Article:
Atomic and close-to-atomic scale manufacturing: status and challenges

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Next-generation lithography techniques such as Extreme Ultraviolet Lithography have started to reach their physical limits and will not be able to meet the requirements of future Post-Moore Era Integrated Circuit chips that will be based on quantum, photonic, and DNA computing. These future chips and the next generation of quantum products will require sub-10nm and even atomic-scale functional features. Promising candidates for atomic and close-to-atomic scale manufacturing include well-established tip-based techniques such as Scanning Tunnelling Microscopy (STM) and Atomic Force Microscopy (AFM), however, they suffer from severely low throughput, although parallel tips have been suggested to increase the throughput. The integration of these techniques with others such as AFM in Scanning Electron Microscopy has created new hybrid techniques that have greatly enhanced the capabilities of the standalone process. On the other hand, higher throughput techniques like atomic layer etching (ALE) suffer from poor process control and defects despite being promising candidates due to the self-limiting nature of the processes. Studies into laser processing techniques are being investigated to test the feasibility of laser beam-based atomic scale precision manufacturing. Furthermore, the recent progress in quantum simulations has promoted the development of the optical tweezer towards atomic scale manufacturing.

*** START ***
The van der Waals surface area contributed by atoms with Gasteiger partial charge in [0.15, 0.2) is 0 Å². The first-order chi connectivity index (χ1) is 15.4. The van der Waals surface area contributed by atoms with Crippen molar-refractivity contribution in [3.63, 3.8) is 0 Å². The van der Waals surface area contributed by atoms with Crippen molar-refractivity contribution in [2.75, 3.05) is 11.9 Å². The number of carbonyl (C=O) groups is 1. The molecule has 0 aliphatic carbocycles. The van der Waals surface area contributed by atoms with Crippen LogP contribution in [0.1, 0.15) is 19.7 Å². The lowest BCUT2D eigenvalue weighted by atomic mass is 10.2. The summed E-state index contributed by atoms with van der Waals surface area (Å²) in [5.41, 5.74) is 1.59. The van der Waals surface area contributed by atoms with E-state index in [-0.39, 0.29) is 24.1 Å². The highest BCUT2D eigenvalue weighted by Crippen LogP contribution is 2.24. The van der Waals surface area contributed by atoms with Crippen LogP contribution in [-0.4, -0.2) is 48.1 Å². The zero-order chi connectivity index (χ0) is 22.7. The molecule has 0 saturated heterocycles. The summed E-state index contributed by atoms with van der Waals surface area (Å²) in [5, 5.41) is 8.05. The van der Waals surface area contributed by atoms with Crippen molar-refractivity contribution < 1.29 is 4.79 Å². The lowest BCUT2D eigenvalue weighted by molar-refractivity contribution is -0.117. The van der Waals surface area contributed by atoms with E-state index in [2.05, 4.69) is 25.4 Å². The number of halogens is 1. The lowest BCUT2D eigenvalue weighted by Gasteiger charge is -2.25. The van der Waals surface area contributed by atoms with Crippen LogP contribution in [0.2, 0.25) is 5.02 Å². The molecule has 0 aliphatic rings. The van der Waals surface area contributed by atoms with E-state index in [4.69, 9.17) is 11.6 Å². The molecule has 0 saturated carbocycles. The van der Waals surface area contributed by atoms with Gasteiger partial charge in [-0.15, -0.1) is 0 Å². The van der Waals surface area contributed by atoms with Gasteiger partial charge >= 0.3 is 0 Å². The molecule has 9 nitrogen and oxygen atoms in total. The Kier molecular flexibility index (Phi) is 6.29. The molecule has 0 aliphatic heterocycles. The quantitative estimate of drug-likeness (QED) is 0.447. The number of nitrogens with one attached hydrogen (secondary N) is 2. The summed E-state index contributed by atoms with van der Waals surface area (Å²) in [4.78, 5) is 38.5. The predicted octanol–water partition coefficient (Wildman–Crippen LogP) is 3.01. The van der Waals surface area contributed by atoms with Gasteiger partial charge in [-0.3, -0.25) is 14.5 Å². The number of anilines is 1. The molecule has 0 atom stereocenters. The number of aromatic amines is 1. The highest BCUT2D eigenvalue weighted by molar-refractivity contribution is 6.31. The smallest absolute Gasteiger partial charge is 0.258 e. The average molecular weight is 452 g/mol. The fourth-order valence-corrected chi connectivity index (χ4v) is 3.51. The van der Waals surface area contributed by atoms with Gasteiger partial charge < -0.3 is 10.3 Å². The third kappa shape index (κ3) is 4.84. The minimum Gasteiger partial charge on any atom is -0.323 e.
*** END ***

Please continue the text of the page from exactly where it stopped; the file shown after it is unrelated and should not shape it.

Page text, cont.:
Original languageEnglish
Number of pages6
Publication statusE-pub ahead of print - 30 Aug 2023
Event28th International Conference on Automation and Computing (ICAC2023) - Aston University, Birmingham, United Kingdom
Duration: 30 Aug 20231 Sept 2023


Conference28th International Conference on Automation and Computing (ICAC2023)
Country/TerritoryUnited Kingdom


  • ACSM
  • throughput
  • resolution
  • quantum products
  • atomic-scale precision


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